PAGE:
Most drivers today can still remember when GPS was provided by a portable device plugged into the car’s cigarette lighter and mounted on the windshield with a suction cup. But soon after the iPhone arrived, GPS (or Sat Nav for U.K. readers) became just another app.
Now, an American geography researcher is arguing that GPS’s transition from dedicated hardware to smartphone software was even more significant than we realize. He says mobile mapping apps also foreshadow the ultimate transformation of car companies from purely “hardware” manufacturers to hybrid hardware, software, and service providers.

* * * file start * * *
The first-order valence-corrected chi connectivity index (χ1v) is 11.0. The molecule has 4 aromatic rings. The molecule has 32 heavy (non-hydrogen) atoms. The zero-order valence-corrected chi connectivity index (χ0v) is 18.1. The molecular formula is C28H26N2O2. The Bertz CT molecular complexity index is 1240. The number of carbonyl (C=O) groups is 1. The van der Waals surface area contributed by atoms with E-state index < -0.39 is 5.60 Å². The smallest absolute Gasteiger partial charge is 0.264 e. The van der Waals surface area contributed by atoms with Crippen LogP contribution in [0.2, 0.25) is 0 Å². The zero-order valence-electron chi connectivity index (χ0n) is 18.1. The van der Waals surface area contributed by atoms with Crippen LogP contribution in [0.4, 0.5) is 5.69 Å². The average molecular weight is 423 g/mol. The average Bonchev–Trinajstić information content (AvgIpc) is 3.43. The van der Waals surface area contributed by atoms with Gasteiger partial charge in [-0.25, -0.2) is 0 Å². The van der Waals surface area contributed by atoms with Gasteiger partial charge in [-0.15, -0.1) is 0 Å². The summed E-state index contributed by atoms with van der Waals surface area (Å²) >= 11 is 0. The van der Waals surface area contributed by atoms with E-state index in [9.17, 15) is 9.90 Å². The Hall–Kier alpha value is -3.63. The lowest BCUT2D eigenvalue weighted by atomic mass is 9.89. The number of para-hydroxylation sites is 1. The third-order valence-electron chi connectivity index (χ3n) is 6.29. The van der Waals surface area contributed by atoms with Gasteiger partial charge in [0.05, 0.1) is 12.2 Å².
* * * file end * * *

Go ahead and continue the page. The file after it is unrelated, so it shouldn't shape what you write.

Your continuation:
With that tectonic shift, he says, will come another shift toward a transportation economy in which the prime commodity is not just the car, but also the driver (his example echoes a larger trend which the sociologist Shoshana Zuboff calls “Surveillance Capitalism”).